Essex town may become 'London's dustbin'

A NORTH Essex town could become a dustbin for London's rubbish after a massive waste treatment plant was given the go-ahead, campaigners have claimed.Friends of the Earth voiced its concern after the development, capable of processing 250,000 tonnes of household waste annually, was approved near Colchester.

A NORTH Essex town could become a dustbin for London's rubbish after a massive waste treatment plant was given the go-ahead, campaigners have claimed.

Friends of the Earth voiced its concern after the development, capable of processing 250,000 tonnes of household waste annually, was approved near Colchester.

The environmentally-friendly plant at Stanway Hall Quarry, Stanway, will deal with household black bag waste - taking out stones, glass and metals for recycling with the remainder treated and put into the ground.

About 50,000 tonnes of kitchen and garden waste will also be dealt at an anaerobic digestion plant on the site which borders Warren Lane and Maldon Road, with biogas from the compost used to produce electricity.


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Councillors gave the plan the green light yesterday, with a condition that it only deals with waste from Essex - but campaigners still fear London rubbish could end up there.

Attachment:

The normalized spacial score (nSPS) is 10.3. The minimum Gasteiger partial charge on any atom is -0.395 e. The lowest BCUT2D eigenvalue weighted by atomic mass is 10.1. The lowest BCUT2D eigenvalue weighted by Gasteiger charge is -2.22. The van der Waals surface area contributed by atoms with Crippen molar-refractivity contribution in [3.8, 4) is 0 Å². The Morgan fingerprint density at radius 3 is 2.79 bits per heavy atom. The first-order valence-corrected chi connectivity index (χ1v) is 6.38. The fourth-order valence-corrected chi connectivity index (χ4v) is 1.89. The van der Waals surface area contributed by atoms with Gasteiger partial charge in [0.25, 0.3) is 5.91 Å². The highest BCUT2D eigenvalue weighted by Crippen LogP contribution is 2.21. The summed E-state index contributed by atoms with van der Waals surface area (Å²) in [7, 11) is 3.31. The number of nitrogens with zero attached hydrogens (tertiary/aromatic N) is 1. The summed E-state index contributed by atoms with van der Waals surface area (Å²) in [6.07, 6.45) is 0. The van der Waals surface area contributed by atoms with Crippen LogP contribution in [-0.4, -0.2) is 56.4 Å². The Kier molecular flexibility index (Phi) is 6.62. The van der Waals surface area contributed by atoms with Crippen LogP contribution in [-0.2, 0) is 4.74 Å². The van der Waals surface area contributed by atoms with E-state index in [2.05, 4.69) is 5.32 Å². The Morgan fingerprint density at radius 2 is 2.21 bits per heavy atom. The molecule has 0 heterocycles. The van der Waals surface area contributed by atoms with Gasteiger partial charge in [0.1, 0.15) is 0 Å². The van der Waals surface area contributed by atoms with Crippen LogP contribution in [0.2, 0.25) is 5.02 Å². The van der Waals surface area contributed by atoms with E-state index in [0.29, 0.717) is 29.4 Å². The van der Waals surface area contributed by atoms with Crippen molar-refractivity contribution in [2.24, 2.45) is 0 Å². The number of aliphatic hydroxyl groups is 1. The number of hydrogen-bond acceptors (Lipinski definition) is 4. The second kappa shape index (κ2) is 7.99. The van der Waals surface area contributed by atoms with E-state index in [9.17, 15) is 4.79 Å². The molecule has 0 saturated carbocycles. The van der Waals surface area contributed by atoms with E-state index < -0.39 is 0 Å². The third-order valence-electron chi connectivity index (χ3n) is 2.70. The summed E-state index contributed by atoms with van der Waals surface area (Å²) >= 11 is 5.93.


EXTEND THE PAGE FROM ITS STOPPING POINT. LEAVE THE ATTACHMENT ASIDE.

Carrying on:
The waste plant will operate for 25 years, and landfill would then continue for up to another 12 years before the land is handed over to Colchester for leisure purposes.

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It will create more than 400 lorry movements in and out of the Stanway site during weekdays when combined with the existing quarry operation which has permission for more than 120.

Paula Whitney, chairwoman of Colchester Friends of the Earth, said it was a “sad day for Stanway, Colchester and Essex” - and feared London waste could end up in the landfill.

She said: “This is totally wrong - Friends of the Earth nationally are against this sort of thing and there is no need for this.

“It just does not add up, if Essex hits its recycling targets of 60%, that would leave 280,000 tonnes to be dealt with and this site alone would deal with 250,000 tonnes. I am worried that we could even end up processing London's residual waste.”

Anne Turrell, the ward councillor for Mile End and Highwoods, said Stanway had one of the best recycling rates in Colchester.

She said: “How would you feel if you are a responsible recycler in the area, only to be rewarded with this on your doorstep?

“There will be 37 years of disruption and would you like to go through 37 years of disruption for some leisure land in your area?”

But Gerald Owen, planning and development manager for the applicants Cory Environmental Ltd, said the plant would help the county achieve its recycling and composting targets and reduce landfill.

Peter Martin, the county councillor in charge of environment, planning and assets, said: “Dealing with waste is one of the single biggest issues facing Essex at the moment.

“Doing nothing is not an option, but changing the way we deal with it is. Recycling is key to the way we go forward.

“It is important to note that no decision around which sites in Essex will be used for waste disposal has been taken yet, so this planning permission is not an indication in itself that Stanway will be used.”

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